Leadership workshops were continually updated and presented to provide current information to local units.

Legislative activities encompassed topics relevant to families. Illinois PTA developed partnerships with like minded groups to address issues. As the status of our environment became a concern Illinois PTA joined efforts with Citizens for clean water in support of an Anti pollution Bond act. (1968)

Caring about the mental health of children, three conferences were held in the state to emphasize the primary role of family, school and home relations and community as a way to address prevention and early treatment of emotional problems.

We joined with others to oppose state aid to non public schools and urged members to go to the polls and vote for the 1970 Illinois Constitution. Illinois PTA hosted the state superintendant of public instruction cosponsoring 1500 coffees during American Education week. (1973)

Programing ideas to promote the arts and addressed concerns over television was shared with local units. Beginning in 1980 and continuing to the present, the Illinois PTA and its local units have participated in the National PTA’s Reflections arts program, which provides awards for children’s original work in the areas of visual arts, photography, music composition, and literature. Working with a cable company TV Critical Viewing workshops were presented throughout communities in Illinois. (1982)

Advocacy continued to be one of the most important functions of the Illinois PTA. Changes in the school code and laws pertaining to child abuse were addressed. (1984)

By 1987 abolishment of corporal punishment for children misbehaving in school became law. An issue strongly long advocated for by the membership.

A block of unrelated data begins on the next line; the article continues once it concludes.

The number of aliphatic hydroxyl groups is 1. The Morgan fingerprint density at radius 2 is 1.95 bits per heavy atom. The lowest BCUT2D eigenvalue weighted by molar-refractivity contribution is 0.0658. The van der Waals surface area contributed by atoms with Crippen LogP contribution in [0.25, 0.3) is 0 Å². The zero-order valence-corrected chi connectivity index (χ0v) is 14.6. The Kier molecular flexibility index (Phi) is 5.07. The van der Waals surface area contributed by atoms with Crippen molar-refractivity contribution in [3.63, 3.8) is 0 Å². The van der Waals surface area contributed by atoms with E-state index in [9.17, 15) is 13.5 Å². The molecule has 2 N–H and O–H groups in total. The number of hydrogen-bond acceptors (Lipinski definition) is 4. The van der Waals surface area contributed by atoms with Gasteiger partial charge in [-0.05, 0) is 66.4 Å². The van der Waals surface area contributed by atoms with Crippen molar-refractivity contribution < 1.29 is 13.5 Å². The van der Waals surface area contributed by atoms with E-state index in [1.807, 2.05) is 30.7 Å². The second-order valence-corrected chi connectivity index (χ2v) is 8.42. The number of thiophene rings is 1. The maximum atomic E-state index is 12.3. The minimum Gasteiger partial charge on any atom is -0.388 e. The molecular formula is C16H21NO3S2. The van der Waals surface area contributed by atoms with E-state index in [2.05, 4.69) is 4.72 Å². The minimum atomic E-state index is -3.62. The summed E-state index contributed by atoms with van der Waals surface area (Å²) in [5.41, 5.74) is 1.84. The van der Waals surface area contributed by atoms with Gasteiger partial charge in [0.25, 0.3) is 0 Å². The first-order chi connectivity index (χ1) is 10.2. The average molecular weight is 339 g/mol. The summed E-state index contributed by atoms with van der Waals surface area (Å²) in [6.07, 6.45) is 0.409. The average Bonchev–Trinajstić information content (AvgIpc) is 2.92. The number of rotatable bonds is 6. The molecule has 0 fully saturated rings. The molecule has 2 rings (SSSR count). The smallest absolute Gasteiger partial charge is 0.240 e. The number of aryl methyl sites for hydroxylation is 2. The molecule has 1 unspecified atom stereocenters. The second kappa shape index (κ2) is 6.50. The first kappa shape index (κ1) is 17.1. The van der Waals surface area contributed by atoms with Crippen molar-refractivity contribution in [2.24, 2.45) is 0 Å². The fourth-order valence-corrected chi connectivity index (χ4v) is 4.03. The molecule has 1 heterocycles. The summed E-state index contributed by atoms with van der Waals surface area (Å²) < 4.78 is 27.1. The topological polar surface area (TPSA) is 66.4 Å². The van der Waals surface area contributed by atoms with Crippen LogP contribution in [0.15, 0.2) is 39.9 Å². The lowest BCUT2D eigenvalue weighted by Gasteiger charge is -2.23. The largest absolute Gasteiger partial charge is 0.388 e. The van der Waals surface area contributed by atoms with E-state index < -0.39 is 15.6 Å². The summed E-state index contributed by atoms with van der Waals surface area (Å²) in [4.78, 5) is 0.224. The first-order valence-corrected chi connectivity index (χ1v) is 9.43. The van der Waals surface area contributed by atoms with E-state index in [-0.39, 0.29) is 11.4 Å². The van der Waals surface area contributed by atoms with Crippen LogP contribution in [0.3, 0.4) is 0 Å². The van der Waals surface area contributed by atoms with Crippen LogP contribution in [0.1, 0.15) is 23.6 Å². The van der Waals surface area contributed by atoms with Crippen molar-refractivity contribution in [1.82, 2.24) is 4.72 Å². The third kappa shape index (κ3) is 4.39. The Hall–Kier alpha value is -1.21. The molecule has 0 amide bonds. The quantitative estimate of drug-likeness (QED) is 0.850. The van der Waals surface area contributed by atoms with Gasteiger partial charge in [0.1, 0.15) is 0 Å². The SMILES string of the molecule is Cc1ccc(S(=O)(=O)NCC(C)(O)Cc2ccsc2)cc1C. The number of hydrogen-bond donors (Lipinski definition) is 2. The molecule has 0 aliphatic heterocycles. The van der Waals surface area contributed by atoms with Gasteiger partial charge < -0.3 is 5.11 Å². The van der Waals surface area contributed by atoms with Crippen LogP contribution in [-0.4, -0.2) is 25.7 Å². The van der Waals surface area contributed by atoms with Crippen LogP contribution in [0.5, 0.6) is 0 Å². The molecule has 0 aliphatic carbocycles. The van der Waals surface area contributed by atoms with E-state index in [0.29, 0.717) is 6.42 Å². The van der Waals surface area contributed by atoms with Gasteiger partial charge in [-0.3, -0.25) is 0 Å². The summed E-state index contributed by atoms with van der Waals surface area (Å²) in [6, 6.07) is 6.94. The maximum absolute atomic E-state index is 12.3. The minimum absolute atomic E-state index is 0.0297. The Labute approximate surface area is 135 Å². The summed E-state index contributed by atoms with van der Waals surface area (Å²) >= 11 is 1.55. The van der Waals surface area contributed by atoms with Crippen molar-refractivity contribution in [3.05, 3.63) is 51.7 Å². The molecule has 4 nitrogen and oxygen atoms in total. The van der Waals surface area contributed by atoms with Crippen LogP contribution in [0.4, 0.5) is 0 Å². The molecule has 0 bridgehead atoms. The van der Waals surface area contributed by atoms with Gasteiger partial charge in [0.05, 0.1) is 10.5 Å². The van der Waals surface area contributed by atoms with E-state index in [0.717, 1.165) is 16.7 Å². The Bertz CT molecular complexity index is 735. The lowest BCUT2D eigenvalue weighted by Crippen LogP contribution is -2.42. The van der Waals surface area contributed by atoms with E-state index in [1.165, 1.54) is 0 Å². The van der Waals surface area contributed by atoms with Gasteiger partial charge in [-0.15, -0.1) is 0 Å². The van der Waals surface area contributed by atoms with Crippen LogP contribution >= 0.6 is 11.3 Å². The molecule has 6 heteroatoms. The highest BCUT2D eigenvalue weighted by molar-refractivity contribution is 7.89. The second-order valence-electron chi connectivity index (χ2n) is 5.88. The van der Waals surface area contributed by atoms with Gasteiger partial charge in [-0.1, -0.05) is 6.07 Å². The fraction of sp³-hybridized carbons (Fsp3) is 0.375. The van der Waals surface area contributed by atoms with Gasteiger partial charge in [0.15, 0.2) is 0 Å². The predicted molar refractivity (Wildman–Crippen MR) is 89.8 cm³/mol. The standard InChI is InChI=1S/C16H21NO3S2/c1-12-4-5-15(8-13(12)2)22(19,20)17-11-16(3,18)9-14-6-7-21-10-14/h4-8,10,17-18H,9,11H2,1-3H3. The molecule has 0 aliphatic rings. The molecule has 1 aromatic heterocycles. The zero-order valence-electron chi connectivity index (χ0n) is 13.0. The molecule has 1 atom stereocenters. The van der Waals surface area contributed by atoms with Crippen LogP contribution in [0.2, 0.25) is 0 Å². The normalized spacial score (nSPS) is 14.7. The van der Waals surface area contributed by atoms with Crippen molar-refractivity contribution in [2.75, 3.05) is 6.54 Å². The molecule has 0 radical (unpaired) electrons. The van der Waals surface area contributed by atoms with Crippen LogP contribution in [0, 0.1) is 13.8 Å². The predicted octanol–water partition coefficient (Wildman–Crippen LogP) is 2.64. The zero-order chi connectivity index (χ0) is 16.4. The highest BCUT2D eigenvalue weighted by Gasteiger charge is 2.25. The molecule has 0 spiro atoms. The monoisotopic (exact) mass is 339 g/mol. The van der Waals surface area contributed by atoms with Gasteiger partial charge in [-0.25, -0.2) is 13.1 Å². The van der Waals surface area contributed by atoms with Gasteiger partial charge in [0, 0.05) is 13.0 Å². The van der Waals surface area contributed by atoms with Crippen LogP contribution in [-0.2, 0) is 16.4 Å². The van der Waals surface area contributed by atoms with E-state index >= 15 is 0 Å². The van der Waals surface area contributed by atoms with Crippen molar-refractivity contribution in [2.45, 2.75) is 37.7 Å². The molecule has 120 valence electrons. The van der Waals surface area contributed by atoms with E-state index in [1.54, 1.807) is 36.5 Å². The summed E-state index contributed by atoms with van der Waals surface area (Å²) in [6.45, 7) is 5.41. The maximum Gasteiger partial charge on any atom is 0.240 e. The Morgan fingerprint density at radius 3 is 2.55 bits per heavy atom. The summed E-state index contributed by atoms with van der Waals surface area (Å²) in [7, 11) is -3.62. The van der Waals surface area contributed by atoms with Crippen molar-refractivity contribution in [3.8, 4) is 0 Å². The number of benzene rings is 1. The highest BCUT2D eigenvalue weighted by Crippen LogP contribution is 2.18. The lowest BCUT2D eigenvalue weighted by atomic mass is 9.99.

Legislative Conferences have been a feature in the 1990s. PTA Advocacy Days in Springfield give local unit members an opportunity to speak directly to their legislators on issues considered critical by the PTA.

In 1996 and 1997, the Illinois PTA chaired a coalition of child advocacy groups that held Parent Marches on Springfield to urge adequate funding of education, and a revision of the state income tax laws to more equitably fund education. About 5,000 parents and other citizens attended each of these events.

With the 90s came the buzz words parent involvement. As a relevant resource a series of events to promote the National PTA Standards for Parent and Family involvement were sponsored. A statewide conference was held to prepare all learners for careers and lifelong learning.

The Report on The Placement and Care of Children in Substitute Care and Juvenile Court System was adopted. This document has given the Illinois PTA the opportunity to advocate children in foster care as well as the Juvenile Justice system.

2000 – Present

Our mission still guides us today. We continue to serve on many committees on the Illinois State Board of Education; cooperating agencies and other governmental bodies. Sharing resources on the new learning standards, Family Engagement, health and safety issues effecting children and school funding. We continue to monitor activity in Springfield and Washington DC to assist our members in being a strong voice for children.

Our history is filled with many wonderful accomplishments and continuing battles. The Illinois PTA One Hundred Years for Children has more in depth details. Please contact our state office regarding this resource. 800-877 9617, info@illinoispta.org.

If you are interested in receiving additional information on PTA or forming a PTA in your school or community please call the Illinois PTA state office at (800) 877-9617.